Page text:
Integrity Legal

11th Apr 2009

The Soi Dogs of Bangkok

Posted by : admin

For those who do not live in Thailand, a soi dog is a street dog (soi means street in Thai). They are all over in Bangkok and it is rather fun to watch them live out their lives. I have two near my office who have (according to a guy I work with who has been here for over 10 years) been living there for a while.

Stumpy (named for his stump of a tail) is the older of the two and with his mangy fur and time worn face looks about a tough as an old boot. Then there is Grumpy who is always asleep, but never has his eyes completely closed. Grumpy is named Grumpy because his overall demeanor implies a less than “happy-go-lucky” disposition. Grumpy does not like to have his naps disturbed unless food is involved. Grumpy makes a somewhat irked face when loud motorbikes pass and stir him.

In the novel Confessions of a Bangkok Private Eye, the author discusses the lot of the Soi Dog in Bangkok. He compares them to the Thai people: much like the Thai people most soi dogs are completely laid back and easy going. They seemingly live a life of ease and, like the Thais, can occasionally be found napping outdoors in the middle of the afternoon. Like most Thais, the soi dogs easy going demeanor belies a ferocity if and when threatened (which is unusual for dogs in Bangkok). Food is very important to soi dogs and the only way they can usually be stirred from their otherwise round-the-clock slumber is by offering them some kind of meat on a stick.

Although they do add a great deal of ambiance to Thailand, there is a sad side to the life of a soi dog, they are truly street dogs because they have been abandoned or born into orphanage. They are generally treated tolerantly by the Thai people (who, as ardent Buddhists, will not destroy or in any way try to purposely harm them without provocation) , and often they are given food and water by the local street vendors. Even still, they are often overlooked and malnourished. The Thai equivalent of a humane society does pick up some of the strays and sterilizes them so that they cannot reproduce and then they either keep them on in a kennel for adoption, or in some cases, they put them back out on the street.

During my stay in Bangkok, I have become quite fond of the Soi Dogs and can go out on a limb and say that I’ve become friendly with some of them (provided I come bearing some form of the aforementioned meat on a stick). I have also grown far too accustomed to ignoring these animals’ plight. For this reason I decided to put up a post about them in an effort to raise some awareness and hopefully get people to be a little more proactive in helping these animals (if nothing else just give one of them a piece of meat on a stick).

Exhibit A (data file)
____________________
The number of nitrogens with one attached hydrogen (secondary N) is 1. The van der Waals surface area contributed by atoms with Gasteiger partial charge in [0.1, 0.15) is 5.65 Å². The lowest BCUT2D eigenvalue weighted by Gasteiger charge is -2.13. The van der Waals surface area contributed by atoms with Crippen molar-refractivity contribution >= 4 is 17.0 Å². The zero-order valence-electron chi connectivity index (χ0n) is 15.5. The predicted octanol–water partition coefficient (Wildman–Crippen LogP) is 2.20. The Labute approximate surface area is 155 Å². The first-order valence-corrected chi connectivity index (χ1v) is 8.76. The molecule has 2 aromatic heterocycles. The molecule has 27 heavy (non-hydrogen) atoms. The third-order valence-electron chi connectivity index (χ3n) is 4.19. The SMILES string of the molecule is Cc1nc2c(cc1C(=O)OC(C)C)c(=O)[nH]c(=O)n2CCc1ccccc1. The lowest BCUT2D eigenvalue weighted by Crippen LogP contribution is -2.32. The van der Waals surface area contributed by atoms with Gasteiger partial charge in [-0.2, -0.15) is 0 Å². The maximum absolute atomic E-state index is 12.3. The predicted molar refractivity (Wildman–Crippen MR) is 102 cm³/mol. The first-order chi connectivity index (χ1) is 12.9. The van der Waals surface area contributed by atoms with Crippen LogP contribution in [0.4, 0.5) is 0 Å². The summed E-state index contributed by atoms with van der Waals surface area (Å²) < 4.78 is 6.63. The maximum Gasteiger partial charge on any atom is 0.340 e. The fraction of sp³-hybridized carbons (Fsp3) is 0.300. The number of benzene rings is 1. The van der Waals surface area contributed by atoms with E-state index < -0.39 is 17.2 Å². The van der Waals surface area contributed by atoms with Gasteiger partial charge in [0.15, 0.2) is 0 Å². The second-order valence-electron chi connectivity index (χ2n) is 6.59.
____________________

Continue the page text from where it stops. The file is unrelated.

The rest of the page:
Below are some pictures of some of the soi dogs in Bangkok and Thailand:

Although they are not as aggressively opportunistic as the Moscow Subway Dogs it is because Thailand is warmer and street food is usually more plentiful. However, many of these animals need to be cared for if possible and a program of adoption and population control would be very welcome so this cycle of homeless animals does not continue unabated.

In closing, for anyone who is interested in adopting or helping to assist these animals there is a wonderful organization in Thailand called SCAD, the Soi Cats and Dogs Rescue Mission. Their website can be found HERE. They do a lot to save these animals and find them homes when they can. I would recommend anyone, particularly those living in Bangkok, stop by their site. Hopefully, by raising some awareness and everyone doing their part, more of these animals will find homes and care.

Thanks for reading, For information about the owners of this blog please see Thailand Lawyer

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8 Responses to “The Soi Dogs of Bangkok”

  1. Andrew says:

    Those dogs are so cute

  2. pet shopping says:

    Once again an excellent written post from you. Keep it up!

  3. Saul says:

    Ii love the painting of the ferocious Soi Dog. Do yo know who painted it?

  4. admin says:

    I do not know who painted it, wish I could find some paintings like this as I might buy them

  5. Claire says:

    Hi – thanks for making this post and for the kind words about SCAD! I am a long-term volunteer at SCAD and would just like to make a couple of points… most importantly, our website is: (not sure where you got this picture from, which is of one of our adoptable dogs, Herbie btw) but that website address is very old! Would also like to mention that SCAD is not a rescue – our main work is in sterilising and vaccinating community soi dogs (and cats). Some of these animals cannot be safely returned for various reasons and these will often come into our adoption programme. Since SCAD started its sterilisation programme in 2003, we have sterilised approx. 6,500 soi cats and dogs and have rehomed more than 650.

  6. Freebie says:

    Thanks for the useful article – I loved reading it! I always enjoy your blog. :)

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